Post by Colin Henderson on Dec 15, 2010 10:16:18 GMT
The LSC published the following late on 13 Dec:
"Family contracts Further to the Law Society's successful challenge of the family tender process, we have announced the extension of existing family contracts until 30 November 2011. Providers who hold a Unified Contract in housing alongside family and have not been awarded a new Standard Civil Contract to deliver housing will also have the housing work in their Unified Contract extended. Given that the extension to the current contract is limited to family (and in a few instances, housing), tolerance work is not permitted under the extension, including licensed work in other categories. Such work is limited to those providers that have successfully tendered for a 2010 Standard Civil Contract to undertake other civil publicly funded legal services started on or after 15 November 2010. Schedules covering the initial extension to 14 December have already been issued. We will shortly be issuing subsequent schedule extensions. These will initially only cover the next month period through to 14 January 2011. This is because we want to discuss with representative bodies how matter starts are calculated for the remainder of the contract.
Other mainstream civil contracts We have now issued all contracts and schedules for signature. Whilst some schedules required amendment, we have now issued final, countersigned civil contracts to all but around 5% of providers where there remain outstanding issues. Where providers have been issued with conditional schedules (for example because they have not provided a complete Supervisor Self-Declaration Form) they have been given a final deadline to submit any requested information. Where the requested information is not received, contract offers are being withdrawn. Where verification has resulted in contract offers being withdrawn or revisions to ranking on selection criteria we have, in some categories and procurement areas, already assigned additional matter starts to other successful applicants. In other categories and procurement areas, there was not sufficient time before the issuing of contract documentation to reallocate any additional matter starts. Further to the issue of contract documentation, we will undertake a full outturn exercise of the work awarded to identify where there are any gaps in provision and, if so, the best approach to dealing with them. In some instances this will include reallocating matter starts to successful providers. In other instances, an expressions of interest or full tender exercise may be required.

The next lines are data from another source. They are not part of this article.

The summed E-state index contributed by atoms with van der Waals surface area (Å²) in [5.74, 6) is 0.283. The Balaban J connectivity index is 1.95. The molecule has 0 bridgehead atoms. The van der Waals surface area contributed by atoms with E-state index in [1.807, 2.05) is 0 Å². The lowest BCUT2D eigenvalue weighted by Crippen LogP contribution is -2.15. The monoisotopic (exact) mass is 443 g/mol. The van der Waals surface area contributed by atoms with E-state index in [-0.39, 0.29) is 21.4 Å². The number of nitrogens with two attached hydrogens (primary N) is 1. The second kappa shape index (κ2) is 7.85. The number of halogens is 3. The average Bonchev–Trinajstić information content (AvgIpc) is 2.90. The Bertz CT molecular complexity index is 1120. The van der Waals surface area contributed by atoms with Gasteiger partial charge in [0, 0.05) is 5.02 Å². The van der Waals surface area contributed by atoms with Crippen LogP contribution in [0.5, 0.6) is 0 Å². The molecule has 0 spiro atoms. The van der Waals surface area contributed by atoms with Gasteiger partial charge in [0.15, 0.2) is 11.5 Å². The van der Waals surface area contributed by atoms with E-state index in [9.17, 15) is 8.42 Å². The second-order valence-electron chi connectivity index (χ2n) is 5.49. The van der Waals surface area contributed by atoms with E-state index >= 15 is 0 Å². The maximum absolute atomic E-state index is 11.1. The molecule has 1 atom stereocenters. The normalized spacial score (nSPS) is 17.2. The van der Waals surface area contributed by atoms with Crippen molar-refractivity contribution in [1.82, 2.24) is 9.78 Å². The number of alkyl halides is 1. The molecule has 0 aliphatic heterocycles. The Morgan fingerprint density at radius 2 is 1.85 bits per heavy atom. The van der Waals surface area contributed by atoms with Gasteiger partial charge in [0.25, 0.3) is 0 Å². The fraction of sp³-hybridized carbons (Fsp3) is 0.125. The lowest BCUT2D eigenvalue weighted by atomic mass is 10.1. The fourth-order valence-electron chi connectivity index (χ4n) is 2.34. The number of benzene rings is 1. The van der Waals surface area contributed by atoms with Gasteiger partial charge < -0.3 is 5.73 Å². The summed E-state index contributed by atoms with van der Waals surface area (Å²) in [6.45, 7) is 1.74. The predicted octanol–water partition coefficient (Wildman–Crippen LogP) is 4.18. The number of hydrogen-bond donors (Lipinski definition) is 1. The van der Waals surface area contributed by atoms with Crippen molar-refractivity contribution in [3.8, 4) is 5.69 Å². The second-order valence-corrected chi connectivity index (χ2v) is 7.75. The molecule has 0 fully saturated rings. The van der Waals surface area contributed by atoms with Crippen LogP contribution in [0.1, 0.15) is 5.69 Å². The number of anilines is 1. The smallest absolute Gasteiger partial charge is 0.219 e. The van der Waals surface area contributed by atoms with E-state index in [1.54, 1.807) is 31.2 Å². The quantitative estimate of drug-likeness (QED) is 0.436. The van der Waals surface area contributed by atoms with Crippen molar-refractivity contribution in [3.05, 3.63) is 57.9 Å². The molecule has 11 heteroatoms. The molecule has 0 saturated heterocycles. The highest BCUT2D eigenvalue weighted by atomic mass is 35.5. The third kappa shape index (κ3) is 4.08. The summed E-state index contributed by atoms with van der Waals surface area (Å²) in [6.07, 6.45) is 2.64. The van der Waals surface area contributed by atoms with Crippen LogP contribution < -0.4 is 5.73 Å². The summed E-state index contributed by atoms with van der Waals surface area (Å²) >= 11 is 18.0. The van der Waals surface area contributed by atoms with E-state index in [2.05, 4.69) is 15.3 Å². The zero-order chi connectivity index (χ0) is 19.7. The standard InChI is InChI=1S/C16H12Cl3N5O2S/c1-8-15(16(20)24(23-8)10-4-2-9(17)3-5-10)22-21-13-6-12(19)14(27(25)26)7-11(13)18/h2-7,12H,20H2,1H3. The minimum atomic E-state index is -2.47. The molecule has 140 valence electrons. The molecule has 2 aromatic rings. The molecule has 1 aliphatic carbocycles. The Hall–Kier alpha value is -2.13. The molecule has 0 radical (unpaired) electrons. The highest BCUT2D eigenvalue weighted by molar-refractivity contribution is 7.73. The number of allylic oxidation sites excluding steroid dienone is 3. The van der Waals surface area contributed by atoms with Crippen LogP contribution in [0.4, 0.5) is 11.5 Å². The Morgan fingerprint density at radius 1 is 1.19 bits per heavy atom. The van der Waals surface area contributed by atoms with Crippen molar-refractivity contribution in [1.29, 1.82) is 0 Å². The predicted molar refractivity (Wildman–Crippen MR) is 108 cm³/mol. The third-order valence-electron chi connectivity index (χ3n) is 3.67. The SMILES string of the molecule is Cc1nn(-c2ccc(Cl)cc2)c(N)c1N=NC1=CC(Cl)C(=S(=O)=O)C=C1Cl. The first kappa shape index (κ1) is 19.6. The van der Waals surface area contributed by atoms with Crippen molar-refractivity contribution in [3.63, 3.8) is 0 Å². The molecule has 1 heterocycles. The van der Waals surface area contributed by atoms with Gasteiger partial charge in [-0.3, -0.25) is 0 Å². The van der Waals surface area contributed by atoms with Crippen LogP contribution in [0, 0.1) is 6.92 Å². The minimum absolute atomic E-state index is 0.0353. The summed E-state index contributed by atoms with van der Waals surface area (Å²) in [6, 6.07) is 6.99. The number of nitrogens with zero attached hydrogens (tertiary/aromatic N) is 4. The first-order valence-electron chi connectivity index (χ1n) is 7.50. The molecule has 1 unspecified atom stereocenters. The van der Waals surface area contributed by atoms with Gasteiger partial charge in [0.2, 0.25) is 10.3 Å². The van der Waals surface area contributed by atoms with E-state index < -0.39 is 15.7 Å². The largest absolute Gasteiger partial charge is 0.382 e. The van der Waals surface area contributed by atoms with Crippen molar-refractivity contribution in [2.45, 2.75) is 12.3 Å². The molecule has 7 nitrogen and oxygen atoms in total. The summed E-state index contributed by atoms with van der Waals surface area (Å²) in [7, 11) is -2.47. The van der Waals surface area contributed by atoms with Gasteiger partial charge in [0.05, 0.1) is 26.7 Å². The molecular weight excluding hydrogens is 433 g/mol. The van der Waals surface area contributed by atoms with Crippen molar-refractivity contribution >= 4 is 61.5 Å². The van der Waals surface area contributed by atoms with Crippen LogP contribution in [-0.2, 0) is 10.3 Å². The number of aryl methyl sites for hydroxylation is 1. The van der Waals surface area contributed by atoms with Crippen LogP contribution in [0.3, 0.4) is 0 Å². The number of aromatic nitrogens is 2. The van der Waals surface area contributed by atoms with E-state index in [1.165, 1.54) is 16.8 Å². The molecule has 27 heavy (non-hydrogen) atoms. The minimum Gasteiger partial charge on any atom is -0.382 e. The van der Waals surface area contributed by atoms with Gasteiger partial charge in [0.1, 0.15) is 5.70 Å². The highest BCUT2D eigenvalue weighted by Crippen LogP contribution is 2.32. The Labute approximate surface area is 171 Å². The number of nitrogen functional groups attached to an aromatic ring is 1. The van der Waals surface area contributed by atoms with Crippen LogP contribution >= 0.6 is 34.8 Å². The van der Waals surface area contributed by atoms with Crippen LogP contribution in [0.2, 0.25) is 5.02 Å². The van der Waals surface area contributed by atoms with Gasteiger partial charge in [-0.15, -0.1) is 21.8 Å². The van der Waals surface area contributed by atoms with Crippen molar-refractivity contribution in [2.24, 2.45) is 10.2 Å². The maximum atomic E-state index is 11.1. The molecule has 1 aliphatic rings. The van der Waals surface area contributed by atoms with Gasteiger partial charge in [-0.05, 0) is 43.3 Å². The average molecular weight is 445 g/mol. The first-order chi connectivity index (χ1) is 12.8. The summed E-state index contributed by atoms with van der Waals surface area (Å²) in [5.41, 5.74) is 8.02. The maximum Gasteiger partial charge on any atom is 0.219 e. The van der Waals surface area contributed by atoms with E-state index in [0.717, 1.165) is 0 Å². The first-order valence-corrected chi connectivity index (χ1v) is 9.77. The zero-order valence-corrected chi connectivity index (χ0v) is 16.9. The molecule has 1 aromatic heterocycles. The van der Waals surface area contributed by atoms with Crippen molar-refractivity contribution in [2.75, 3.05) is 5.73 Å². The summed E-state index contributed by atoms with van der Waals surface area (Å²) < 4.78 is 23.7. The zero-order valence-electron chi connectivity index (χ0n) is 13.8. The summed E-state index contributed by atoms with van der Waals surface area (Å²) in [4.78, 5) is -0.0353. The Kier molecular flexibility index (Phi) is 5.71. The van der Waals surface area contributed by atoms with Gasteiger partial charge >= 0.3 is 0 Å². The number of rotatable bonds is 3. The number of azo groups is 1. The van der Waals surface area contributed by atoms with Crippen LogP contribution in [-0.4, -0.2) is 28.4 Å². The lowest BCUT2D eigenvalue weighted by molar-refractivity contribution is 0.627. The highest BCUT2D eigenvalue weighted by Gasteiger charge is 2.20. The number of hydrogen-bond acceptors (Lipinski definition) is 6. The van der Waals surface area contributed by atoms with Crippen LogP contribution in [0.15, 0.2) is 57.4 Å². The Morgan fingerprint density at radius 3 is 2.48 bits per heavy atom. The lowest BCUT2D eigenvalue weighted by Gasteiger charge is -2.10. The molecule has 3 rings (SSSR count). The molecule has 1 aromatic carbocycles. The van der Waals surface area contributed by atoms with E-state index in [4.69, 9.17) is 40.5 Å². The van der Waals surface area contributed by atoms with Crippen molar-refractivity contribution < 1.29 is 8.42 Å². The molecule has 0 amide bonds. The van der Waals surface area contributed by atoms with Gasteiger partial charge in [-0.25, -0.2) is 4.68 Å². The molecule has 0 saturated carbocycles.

Expressions of Interest for SWL We have already identified some priority areas where provision of Debt, Housing and Welfare Benefits has not been achieved. In response to this, in the areas of Walsall, Reading West, Berkshire & Wokingham and North Northumberland Expressions of Interest to deliver Debt, Housing and Welfare Benefits services were published. The deadline for submitting these was 3 December 2010. We are considering all responses received and are in the process of contacting those that have expressed an interest on the next steps.
Expressions of Interest for Immigration We have begun to review the position following the award of contracts for Immigration Services. In the majority of areas contracts have been awarded in line with the procurement plans and we have a good level of access to services. However, there are five areas where we may seek to improve the level of provision either through our usual contract management approach or additional tender activity. Of these areas we consider that there are two that are a priority where we failed to let contracts and there is lack of alternative provision in the vicinity - we intend to commence tender activity immediately in the Access Points of the City of Plymouth and the Kent Coast. We consider that there is demand for services in these areas that is currently not being met and we will shortly be seeking Expression of Interest (EOI) from organisations who wish to deliver Immigration services through a 2010 Standard Civil Contract. Once we have received EOIs we will decide on the next steps in the process and the provision of any interim arrangements. There are additional areas of East Essex, Suffolk and Portsmouth & the Isle of Wight where a significant volume of matter starts have not been let. We propose to seek to address this in January 2011.